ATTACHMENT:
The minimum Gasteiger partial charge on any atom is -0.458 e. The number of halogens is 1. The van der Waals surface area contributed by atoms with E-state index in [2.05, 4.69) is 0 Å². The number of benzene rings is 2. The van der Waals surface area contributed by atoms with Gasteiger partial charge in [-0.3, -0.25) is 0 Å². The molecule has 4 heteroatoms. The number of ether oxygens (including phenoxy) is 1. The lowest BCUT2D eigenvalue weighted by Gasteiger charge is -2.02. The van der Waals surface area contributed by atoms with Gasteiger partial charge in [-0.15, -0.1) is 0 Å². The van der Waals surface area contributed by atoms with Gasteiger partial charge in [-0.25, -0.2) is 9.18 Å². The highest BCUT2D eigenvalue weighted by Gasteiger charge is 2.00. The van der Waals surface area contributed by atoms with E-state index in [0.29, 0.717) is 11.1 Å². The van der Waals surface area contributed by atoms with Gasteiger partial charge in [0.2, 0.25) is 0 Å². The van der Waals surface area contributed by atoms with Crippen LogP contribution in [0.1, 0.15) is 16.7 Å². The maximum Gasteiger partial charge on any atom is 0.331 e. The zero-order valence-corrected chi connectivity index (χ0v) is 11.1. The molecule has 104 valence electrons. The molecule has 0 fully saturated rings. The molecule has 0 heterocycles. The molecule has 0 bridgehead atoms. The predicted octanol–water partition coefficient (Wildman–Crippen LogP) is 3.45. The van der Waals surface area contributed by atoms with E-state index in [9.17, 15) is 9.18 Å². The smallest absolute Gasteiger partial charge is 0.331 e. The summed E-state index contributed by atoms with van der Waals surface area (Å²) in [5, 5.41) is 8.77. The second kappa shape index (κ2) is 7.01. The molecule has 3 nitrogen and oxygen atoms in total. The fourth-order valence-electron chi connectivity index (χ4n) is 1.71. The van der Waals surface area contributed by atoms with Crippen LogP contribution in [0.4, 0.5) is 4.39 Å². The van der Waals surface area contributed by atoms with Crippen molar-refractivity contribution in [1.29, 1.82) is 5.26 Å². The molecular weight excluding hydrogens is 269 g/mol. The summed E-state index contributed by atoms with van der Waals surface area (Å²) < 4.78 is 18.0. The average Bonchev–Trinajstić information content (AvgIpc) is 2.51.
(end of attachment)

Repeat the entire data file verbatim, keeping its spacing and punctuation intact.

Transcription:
The minimum Gasteiger partial charge on any atom is -0.458 e. The number of halogens is 1. The van der Waals surface area contributed by atoms with E-state index in [2.05, 4.69) is 0 Å². The number of benzene rings is 2. The van der Waals surface area contributed by atoms with Gasteiger partial charge in [-0.3, -0.25) is 0 Å². The molecule has 4 heteroatoms. The number of ether oxygens (including phenoxy) is 1. The lowest BCUT2D eigenvalue weighted by Gasteiger charge is -2.02. The van der Waals surface area contributed by atoms with Gasteiger partial charge in [-0.15, -0.1) is 0 Å². The van der Waals surface area contributed by atoms with Gasteiger partial charge in [-0.25, -0.2) is 9.18 Å². The highest BCUT2D eigenvalue weighted by Gasteiger charge is 2.00. The van der Waals surface area contributed by atoms with E-state index in [0.29, 0.717) is 11.1 Å². The van der Waals surface area contributed by atoms with Gasteiger partial charge in [0.2, 0.25) is 0 Å². The van der Waals surface area contributed by atoms with Crippen LogP contribution in [0.1, 0.15) is 16.7 Å². The maximum Gasteiger partial charge on any atom is 0.331 e. The zero-order valence-corrected chi connectivity index (χ0v) is 11.1. The molecule has 104 valence electrons. The molecule has 0 fully saturated rings. The molecule has 0 heterocycles. The molecule has 0 bridgehead atoms. The predicted octanol–water partition coefficient (Wildman–Crippen LogP) is 3.45. The van der Waals surface area contributed by atoms with E-state index in [9.17, 15) is 9.18 Å². The smallest absolute Gasteiger partial charge is 0.331 e. The summed E-state index contributed by atoms with van der Waals surface area (Å²) in [5, 5.41) is 8.77. The second kappa shape index (κ2) is 7.01. The molecule has 3 nitrogen and oxygen atoms in total. The fourth-order valence-electron chi connectivity index (χ4n) is 1.71. The van der Waals surface area contributed by atoms with Crippen LogP contribution in [0.4, 0.5) is 4.39 Å². The van der Waals surface area contributed by atoms with Crippen molar-refractivity contribution in [1.29, 1.82) is 5.26 Å². The molecular weight excluding hydrogens is 269 g/mol. The summed E-state index contributed by atoms with van der Waals surface area (Å²) < 4.78 is 18.0. The average Bonchev–Trinajstić information content (AvgIpc) is 2.51.